Reg and Daniel smirked.
They spent a few days talking in the same vein, with little budging on Aylard’s part, although Archer seemed to become more and more silent as time went by. Jet and Daniel got to see the inner workings of Archer’s Cave and the plains beyond it, and at the same time, the Sons of Men became familiar with the sight of the two Family Princes moving about in their city. Neither Jet nor Daniel were shy about using their innate powers over the elements to make life easier. Jet routinely used his lighting trick to illuminate floors, and Daniel laughingly showed a group of non-family children how to take a shower by calling rain.
A winter storm hit on the third day, blanketing the factories and the airstrip in another foot of snow. Daniel grumbled because they called off work in the factories and he couldn’t go in. They went outside anyway and Daniel was about to melt all the snow when Jet pointed out that if he did that, the runoff would flood the cave entrance. Instead, they used wind to push the snow away from the factories and the airstrip, making big piles of it at one end that they used to slide down.
Reg’s father came out to yell at them after a little while. “Don’t move the snow like that! It makes it obvious people are living out here.” There was little harm done, however. The way the hills dropped off, most of the factory buildings were hidden from plain sight. Only the bare strip where they tested the flitters was actually visible. Jet and Daniel called more snow to fall in one concentrated area, recovering the airstrip with a thin layer of white. They then flattened out the snow mounds they had made, to the disappointment of the kids who had been using them to slide all afternoon.
Archer came to see Jet later. “Can you really call weather to any area you want?”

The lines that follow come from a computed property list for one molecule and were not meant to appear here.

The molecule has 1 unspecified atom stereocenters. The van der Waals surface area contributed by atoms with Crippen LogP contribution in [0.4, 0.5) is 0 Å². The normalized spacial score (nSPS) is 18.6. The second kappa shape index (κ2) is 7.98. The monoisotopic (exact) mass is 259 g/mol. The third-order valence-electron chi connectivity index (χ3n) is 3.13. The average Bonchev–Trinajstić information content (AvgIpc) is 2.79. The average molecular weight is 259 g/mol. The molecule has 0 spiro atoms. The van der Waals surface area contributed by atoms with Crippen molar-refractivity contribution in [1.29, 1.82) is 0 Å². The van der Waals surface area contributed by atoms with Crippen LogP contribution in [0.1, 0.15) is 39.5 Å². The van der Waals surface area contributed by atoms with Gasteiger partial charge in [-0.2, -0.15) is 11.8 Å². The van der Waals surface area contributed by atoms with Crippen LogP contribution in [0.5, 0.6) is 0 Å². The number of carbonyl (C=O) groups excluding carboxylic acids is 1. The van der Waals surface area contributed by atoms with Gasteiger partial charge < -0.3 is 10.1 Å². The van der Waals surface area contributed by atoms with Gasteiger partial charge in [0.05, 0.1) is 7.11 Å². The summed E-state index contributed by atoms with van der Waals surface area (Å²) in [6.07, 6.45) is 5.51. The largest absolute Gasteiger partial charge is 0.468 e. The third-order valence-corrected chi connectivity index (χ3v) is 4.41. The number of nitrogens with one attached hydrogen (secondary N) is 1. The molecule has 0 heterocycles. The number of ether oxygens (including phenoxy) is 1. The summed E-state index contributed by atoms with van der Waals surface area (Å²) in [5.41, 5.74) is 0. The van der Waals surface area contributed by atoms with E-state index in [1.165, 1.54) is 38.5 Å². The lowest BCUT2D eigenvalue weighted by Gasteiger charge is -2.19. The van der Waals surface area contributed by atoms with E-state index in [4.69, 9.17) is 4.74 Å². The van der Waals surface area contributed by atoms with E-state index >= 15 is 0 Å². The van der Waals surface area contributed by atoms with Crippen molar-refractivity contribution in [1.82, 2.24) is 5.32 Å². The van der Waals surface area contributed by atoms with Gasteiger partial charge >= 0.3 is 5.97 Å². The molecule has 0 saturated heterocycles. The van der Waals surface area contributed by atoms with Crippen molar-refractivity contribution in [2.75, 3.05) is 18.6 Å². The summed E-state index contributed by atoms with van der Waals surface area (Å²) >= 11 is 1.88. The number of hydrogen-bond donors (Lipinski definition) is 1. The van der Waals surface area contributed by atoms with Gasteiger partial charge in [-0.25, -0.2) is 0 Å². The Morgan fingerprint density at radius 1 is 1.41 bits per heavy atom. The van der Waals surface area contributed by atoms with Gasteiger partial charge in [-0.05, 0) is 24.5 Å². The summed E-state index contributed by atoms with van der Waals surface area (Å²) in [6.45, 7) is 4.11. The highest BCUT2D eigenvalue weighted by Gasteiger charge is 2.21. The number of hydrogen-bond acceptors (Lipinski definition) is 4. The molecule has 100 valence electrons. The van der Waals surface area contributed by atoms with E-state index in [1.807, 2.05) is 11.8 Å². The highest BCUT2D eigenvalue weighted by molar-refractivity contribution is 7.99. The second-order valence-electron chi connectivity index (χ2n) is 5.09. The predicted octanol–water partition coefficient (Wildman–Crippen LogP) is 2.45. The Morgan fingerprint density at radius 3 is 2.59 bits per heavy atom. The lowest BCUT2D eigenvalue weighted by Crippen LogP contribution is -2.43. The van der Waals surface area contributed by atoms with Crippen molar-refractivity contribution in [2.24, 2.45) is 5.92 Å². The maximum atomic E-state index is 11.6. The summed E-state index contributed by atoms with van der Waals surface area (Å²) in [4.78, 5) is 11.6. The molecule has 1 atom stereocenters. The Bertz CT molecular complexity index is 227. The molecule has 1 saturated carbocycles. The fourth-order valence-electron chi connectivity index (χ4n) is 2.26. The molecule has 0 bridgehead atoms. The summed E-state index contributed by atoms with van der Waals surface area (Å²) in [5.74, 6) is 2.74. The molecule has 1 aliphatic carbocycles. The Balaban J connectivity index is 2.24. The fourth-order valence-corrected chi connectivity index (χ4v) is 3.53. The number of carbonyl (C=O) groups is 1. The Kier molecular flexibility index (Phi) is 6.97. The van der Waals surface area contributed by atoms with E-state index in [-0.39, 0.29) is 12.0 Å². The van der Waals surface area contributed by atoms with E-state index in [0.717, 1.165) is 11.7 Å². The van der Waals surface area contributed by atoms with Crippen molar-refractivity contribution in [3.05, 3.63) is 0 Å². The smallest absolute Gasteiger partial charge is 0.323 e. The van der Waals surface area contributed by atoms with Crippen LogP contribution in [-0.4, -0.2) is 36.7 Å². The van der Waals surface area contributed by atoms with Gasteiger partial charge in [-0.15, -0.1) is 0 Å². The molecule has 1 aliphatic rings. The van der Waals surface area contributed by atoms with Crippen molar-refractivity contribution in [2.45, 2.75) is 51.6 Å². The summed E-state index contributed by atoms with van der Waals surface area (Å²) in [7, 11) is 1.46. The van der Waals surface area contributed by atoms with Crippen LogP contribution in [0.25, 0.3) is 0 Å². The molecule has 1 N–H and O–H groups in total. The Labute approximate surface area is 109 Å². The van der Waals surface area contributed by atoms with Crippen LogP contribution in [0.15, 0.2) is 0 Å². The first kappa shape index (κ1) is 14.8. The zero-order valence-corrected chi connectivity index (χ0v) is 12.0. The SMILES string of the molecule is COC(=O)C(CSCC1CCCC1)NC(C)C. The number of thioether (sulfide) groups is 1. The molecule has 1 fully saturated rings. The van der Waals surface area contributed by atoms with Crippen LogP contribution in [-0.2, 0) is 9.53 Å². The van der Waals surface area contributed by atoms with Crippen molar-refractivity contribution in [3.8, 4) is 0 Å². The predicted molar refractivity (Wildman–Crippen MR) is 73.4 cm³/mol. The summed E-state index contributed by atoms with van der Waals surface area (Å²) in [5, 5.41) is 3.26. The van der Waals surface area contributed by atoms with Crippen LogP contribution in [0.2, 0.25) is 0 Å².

“Yeah, but it takes it away from somewhere else—that’s the trade-off,” Jet told him.
“Would you be able to help us grow our own crops up here—in the spring, I mean. That way we wouldn’t be so dependent on getting them from other places. We could sell them to Ballind, too.”
Jet shrugged. “Yes. Daniel can do it, too. So can Aylard. Have you asked him?”
“Aylard doesn’t like showing what he can do,” Archer replied. “I can’t blame him. He doesn’t want to be associated with Family like that.”
Jet raised an eyebrow. Archer flushed.
"What do you intend to do with the flitters?” Jet asked. “I won’t let you use them to attack Family.”
They both knew Jet could destroy the flitters and the factories that made them if he chose. Jet hadn’t done that because flitters did have the potential for other uses. He only hoped Archer would see it that way.
Archer grimaced. “Nothing right now.”
“You talk about Family having no feelings, but you sent your own son on one of those flitters knowing he wouldn’t be coming back. How could you do that?”
“Reginald volunteered.” Archer spoke softly. “I tried to talk him out of it. But he believed in our cause. They all did. It’s for our survival.”
All of Aylard’s rhetoric hadn’t affected Jet as strongly as those soft words. He left Archer, a little unsettled. Was his plan really viable? Could he convince King Roy and, more importantly, Merrell, to not only negotiate with non-family, but to actually help them? To take away the long-ingrained restriction on ordinary Family from using their elemental abilities? Could he actually teach more than a handful of royal children—and Doll—to let go of their physical bodies? What did that even mean in terms of helping Attania to survive? Would they then not have to eat? But Jet liked food. He had no desire to stop eating. There had to be a way.
On the way back, he met Daniel, Reg and Ricky, who were kicking around a ball in the open end of Archer’s Cave. He started playing, and noticed Ricky’s long, flatbed truck was parked just outside. He must be getting ready for another run into Ballind for supplies.
Something suddenly occurred to Jet. “Did anyone ever tell Pat we’re all okay?” he asked.
They all looked at each other, but nobody spoke. That could be a problem.